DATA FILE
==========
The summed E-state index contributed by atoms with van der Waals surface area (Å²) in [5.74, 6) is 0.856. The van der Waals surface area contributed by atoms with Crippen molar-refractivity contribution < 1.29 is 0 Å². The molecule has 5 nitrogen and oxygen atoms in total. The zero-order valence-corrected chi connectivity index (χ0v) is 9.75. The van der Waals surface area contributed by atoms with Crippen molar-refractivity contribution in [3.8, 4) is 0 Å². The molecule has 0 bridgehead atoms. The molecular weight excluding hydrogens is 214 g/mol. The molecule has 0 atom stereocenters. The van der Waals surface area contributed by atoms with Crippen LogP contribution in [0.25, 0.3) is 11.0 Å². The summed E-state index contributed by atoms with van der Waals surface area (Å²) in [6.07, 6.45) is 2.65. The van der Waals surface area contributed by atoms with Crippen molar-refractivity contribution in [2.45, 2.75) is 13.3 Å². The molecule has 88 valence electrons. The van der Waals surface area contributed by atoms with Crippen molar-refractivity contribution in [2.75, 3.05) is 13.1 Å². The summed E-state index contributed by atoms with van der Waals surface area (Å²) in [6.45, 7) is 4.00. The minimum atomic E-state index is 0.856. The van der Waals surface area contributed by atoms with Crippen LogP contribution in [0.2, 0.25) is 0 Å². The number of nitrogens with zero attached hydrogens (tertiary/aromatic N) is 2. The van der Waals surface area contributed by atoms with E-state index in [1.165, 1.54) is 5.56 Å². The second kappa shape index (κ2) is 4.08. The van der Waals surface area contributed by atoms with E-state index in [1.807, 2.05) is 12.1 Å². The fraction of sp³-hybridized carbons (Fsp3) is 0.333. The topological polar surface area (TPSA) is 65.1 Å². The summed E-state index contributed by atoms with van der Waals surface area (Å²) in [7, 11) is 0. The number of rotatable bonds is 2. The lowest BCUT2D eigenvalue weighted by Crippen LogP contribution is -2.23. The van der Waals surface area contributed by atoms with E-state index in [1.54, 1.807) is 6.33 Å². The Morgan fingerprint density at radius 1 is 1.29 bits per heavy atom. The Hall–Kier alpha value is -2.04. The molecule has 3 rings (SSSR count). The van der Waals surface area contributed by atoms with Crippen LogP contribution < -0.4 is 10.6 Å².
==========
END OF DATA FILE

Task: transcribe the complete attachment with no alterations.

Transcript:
The summed E-state index contributed by atoms with van der Waals surface area (Å²) in [5.74, 6) is 0.856. The van der Waals surface area contributed by atoms with Crippen molar-refractivity contribution < 1.29 is 0 Å². The molecule has 5 nitrogen and oxygen atoms in total. The zero-order valence-corrected chi connectivity index (χ0v) is 9.75. The van der Waals surface area contributed by atoms with Crippen molar-refractivity contribution in [3.8, 4) is 0 Å². The molecule has 0 bridgehead atoms. The molecular weight excluding hydrogens is 214 g/mol. The molecule has 0 atom stereocenters. The van der Waals surface area contributed by atoms with Crippen LogP contribution in [0.25, 0.3) is 11.0 Å². The summed E-state index contributed by atoms with van der Waals surface area (Å²) in [6.07, 6.45) is 2.65. The van der Waals surface area contributed by atoms with Crippen molar-refractivity contribution in [2.45, 2.75) is 13.3 Å². The molecule has 88 valence electrons. The van der Waals surface area contributed by atoms with Crippen molar-refractivity contribution in [2.75, 3.05) is 13.1 Å². The summed E-state index contributed by atoms with van der Waals surface area (Å²) in [6.45, 7) is 4.00. The minimum atomic E-state index is 0.856. The van der Waals surface area contributed by atoms with Crippen LogP contribution in [0.2, 0.25) is 0 Å². The number of nitrogens with zero attached hydrogens (tertiary/aromatic N) is 2. The van der Waals surface area contributed by atoms with E-state index in [1.165, 1.54) is 5.56 Å². The second kappa shape index (κ2) is 4.08. The van der Waals surface area contributed by atoms with E-state index in [1.807, 2.05) is 12.1 Å². The fraction of sp³-hybridized carbons (Fsp3) is 0.333. The topological polar surface area (TPSA) is 65.1 Å². The summed E-state index contributed by atoms with van der Waals surface area (Å²) in [7, 11) is 0. The number of rotatable bonds is 2. The lowest BCUT2D eigenvalue weighted by Crippen LogP contribution is -2.23. The van der Waals surface area contributed by atoms with E-state index in [1.54, 1.807) is 6.33 Å². The Morgan fingerprint density at radius 1 is 1.29 bits per heavy atom. The Hall–Kier alpha value is -2.04. The molecule has 3 rings (SSSR count). The van der Waals surface area contributed by atoms with Crippen LogP contribution < -0.4 is 10.6 Å².